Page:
Antibiotic overprescription in human adults and children has become a hot topic as cautionary tales from the medical community warn about the rise of drug-resistant infections, the negative effects of these drugs on the gut biome and a person’s longterm overall health. But humans aren’t the only ones absorbing too many of these drugs. Widespread, systemic use of various levels of antibiotics is also found in animal feed in the farming industry: 80% of antimicrobial agents sold in this country are actually used to help animals grow quickly and efficiently, and to prevent disease among large groups of animals where illness can spread quickly — more than 32.2 million pounds of antimicrobial drug active ingredients were used in 2012 alone! The problem: 60% of these same types of antibiotics are what doctors use to treat human patients and overexposure to them has resulted in antibiotic resistance. A new report published in Pediatrics takes the unusual step of advising food industry members to limit their use of antibiotics to treating and controlling infectious diseases in animals instead of as a routine and preventative measure.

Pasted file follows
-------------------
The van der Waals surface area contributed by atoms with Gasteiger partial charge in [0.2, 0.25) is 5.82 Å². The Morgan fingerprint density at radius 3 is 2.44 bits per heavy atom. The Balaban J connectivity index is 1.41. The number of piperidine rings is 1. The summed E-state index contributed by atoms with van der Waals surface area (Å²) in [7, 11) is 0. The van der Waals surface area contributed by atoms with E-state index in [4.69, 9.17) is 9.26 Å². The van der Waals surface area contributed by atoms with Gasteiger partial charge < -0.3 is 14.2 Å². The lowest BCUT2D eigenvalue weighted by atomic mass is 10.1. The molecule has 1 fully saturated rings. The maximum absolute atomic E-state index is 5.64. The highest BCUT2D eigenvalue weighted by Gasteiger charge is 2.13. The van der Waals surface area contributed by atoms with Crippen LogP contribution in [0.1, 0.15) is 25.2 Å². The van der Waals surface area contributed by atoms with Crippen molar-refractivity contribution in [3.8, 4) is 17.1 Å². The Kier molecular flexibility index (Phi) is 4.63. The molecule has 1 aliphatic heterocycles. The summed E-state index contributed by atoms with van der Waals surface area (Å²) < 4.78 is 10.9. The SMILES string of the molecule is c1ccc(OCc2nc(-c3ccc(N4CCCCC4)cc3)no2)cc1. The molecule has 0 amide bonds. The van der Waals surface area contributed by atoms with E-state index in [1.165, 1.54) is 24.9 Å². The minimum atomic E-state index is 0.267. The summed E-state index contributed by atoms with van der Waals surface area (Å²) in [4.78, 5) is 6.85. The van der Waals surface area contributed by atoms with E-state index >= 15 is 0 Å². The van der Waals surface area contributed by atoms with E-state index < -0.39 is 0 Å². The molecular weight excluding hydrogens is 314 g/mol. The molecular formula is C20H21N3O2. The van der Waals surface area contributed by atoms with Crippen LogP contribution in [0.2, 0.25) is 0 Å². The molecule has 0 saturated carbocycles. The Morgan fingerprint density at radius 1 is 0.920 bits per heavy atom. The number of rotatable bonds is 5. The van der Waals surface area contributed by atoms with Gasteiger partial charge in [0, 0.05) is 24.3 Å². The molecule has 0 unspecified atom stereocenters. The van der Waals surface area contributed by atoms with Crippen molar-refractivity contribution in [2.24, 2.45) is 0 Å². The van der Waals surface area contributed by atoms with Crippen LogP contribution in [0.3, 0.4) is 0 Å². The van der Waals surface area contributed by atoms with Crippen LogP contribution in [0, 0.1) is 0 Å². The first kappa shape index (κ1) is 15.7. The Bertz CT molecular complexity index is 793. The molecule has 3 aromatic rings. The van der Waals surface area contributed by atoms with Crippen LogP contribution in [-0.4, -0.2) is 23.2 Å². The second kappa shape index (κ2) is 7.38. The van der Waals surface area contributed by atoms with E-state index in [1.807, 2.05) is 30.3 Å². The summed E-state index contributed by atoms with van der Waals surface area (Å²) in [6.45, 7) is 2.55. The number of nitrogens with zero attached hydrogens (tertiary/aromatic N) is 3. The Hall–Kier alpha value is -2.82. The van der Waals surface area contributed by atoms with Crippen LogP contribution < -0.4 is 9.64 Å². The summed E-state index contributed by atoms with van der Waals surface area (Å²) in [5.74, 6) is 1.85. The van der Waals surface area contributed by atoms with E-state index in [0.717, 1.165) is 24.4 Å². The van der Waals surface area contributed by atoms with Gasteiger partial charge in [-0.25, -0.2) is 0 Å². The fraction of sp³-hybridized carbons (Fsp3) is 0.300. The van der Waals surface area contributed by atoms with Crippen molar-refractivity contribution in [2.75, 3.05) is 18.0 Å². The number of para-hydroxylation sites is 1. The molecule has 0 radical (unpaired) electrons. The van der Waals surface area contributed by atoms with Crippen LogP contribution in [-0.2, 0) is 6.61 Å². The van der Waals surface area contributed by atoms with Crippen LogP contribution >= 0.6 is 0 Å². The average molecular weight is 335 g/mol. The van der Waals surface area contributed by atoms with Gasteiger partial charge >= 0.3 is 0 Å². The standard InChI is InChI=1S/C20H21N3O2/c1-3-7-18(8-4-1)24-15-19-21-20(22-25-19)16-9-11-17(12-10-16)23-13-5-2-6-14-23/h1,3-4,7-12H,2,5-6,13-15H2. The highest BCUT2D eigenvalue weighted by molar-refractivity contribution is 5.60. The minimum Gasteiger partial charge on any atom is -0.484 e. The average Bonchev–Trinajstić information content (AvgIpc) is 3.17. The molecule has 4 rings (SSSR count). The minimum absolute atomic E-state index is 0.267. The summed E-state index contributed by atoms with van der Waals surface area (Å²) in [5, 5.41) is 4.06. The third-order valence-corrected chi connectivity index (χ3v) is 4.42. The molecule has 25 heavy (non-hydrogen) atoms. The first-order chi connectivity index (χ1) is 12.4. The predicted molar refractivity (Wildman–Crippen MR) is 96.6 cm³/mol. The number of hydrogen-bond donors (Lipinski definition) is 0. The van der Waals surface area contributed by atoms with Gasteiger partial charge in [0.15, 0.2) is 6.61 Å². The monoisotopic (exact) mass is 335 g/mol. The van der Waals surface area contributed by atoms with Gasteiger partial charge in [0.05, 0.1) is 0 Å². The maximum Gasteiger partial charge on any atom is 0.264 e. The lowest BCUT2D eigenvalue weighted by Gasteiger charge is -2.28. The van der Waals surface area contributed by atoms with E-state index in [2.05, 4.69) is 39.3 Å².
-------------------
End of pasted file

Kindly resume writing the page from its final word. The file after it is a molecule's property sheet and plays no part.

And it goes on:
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Two million people get sick every year with antibiotic resistant infections, and doctors are struggling to find ways to treat them. Eating contaminated food is one way that people get these antibiotic resistant infections, so doctors are also urging patients to seek out animal food sources without antibiotics added. Other ways to contract these infections include direct contact with animals and exposure in the environment. Pediatricians warn that both docs and parents can also help fight antibiotic resistance by refraining from giving antibiotics to kids for colds and viral illnesses (which have not been proven to be helped by the use antibiotics). Children under the age of 5 and infants are particularly susceptible to food-borne diseases and this youthful population has the highest incidence for most types of infections. Our suggestion: reduce or ditch the meat consumption in general to reduce your family’s risk. National healthcare costs associated with antibiotic resistant infections is estimated between a staggering $21 billion and $34 billion each year.

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